When “Decolonialization” Creates More Problems than It Allegedly Solves
People across the globe are demanding that governments repudiate the legacies of colonialism. Some think that true independence requires liberation from colonial institutions, while for many, preserving colonial laws is indicative of mental enslavement. Such arguments are emotionally appealing but intellectually unsound. While one cannot fault politicians for revoking colonial laws that were sired in racism, legal origin is an insufficient justification for dismissal.
Laws should be applied because of their usefulness. As such, it is immaterial that some laws and institutions are a remnant of colonialism. But colonialism evokes contempt, and this has birthed an obsession with local culture, thus making critiques of colonialism problematic. If the decolonization movement had been proposing sensible alternatives to colonial failures, it would have been rightly lauded as a progressive movement.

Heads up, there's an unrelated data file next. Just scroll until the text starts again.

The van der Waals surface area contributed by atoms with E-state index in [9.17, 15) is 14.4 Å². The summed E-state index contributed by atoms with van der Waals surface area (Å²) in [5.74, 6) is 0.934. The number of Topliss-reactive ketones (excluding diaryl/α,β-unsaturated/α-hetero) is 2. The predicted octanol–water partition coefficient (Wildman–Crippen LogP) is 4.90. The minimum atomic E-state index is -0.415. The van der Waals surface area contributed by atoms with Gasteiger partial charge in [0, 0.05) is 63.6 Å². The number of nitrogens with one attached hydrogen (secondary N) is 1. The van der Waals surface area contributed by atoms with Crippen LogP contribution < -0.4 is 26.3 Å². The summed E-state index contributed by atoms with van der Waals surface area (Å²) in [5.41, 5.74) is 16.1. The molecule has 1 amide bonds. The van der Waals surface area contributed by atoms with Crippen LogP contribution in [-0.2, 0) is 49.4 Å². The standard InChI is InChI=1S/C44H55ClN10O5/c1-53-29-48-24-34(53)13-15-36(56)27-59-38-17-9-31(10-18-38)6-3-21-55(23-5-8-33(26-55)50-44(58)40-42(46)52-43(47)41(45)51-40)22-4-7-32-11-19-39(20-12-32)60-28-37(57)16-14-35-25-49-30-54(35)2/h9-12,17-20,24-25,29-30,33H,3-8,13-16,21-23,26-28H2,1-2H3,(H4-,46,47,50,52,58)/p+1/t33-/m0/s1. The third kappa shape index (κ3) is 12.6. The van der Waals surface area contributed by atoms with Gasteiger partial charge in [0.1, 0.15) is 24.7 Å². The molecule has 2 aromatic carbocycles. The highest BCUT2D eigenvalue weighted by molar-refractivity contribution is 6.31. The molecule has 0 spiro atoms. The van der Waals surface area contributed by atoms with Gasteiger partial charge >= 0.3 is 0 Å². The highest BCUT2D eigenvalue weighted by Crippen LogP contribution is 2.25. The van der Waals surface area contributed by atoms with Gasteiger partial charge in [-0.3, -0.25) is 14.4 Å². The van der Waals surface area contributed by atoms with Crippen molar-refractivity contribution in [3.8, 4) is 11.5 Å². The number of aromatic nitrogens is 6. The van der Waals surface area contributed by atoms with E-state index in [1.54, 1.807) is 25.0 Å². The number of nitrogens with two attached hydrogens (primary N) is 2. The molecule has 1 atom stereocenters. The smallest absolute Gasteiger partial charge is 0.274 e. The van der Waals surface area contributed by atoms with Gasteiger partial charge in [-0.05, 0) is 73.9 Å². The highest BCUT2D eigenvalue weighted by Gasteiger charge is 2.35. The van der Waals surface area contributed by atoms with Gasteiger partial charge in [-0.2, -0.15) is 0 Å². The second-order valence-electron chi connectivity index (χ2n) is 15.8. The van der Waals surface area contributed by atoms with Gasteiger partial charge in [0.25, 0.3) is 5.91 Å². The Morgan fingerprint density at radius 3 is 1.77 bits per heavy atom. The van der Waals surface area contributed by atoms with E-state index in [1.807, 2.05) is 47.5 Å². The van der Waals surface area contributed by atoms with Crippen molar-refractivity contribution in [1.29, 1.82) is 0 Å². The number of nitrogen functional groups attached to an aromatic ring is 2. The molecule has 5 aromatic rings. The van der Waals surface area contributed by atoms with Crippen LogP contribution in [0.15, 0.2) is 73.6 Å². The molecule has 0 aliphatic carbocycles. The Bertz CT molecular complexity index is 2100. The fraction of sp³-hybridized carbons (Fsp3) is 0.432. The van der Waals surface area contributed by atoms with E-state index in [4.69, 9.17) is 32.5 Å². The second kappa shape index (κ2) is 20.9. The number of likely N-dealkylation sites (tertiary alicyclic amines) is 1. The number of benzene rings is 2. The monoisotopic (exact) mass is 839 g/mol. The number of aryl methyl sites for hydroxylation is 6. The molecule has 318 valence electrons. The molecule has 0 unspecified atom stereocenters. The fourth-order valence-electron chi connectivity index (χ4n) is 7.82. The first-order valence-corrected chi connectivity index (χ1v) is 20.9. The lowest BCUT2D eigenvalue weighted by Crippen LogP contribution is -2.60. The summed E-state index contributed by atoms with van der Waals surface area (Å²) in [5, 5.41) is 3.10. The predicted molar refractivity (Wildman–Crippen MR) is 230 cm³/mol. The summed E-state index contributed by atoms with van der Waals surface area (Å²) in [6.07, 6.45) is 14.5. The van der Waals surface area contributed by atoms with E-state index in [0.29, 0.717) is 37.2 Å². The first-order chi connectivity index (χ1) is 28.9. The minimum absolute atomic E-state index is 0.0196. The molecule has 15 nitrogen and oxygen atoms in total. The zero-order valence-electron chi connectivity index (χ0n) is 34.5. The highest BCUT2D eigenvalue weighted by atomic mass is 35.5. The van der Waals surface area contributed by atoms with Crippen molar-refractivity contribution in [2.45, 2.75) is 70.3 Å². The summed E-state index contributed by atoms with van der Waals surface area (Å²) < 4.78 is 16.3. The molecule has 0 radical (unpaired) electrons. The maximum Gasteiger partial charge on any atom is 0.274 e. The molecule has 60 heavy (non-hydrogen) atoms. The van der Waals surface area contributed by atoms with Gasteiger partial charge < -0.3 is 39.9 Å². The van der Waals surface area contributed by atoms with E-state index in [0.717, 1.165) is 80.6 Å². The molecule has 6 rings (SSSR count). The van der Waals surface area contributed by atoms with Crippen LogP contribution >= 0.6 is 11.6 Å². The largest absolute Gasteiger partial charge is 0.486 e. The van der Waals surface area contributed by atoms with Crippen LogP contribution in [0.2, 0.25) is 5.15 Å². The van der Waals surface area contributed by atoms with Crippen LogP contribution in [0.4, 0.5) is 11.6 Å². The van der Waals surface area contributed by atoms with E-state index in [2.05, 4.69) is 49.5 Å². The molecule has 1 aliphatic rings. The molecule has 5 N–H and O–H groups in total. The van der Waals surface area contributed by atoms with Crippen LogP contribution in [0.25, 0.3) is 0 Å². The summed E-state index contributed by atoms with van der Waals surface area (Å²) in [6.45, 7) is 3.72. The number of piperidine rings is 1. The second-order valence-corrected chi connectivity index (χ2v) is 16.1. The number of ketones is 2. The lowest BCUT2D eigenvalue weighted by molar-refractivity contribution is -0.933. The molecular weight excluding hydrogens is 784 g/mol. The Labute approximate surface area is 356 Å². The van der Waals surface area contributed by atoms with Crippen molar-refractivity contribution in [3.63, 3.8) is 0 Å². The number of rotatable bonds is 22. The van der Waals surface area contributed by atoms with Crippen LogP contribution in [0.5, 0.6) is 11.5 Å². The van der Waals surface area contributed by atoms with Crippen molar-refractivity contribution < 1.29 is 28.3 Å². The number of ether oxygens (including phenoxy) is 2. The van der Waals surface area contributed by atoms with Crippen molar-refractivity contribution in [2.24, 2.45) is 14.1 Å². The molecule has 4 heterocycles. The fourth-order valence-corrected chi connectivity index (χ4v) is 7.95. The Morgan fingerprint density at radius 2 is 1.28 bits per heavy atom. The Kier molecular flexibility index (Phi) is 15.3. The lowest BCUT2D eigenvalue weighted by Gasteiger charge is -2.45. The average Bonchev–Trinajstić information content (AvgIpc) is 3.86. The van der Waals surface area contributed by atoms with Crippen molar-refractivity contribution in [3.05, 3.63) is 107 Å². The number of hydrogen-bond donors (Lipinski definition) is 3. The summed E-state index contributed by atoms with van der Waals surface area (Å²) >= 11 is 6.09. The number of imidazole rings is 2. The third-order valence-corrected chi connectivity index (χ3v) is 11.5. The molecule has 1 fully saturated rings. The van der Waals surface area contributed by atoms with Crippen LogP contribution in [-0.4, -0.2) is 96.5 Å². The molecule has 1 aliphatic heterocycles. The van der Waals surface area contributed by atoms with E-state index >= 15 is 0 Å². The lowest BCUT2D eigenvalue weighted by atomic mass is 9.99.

However, activists are more devoted to usurping colonial legacies than building suitable replacements. Perhaps renaming local streets is therapeutic, yet doing so cannot ameliorate living standards in poor countries. Sovereign states are free to repeal antibuggery laws and vagrancy acts enacted to police working-class activities if they so desire. Critics of decolonization object to its anti-Western ethos rath
Article from Mises Wire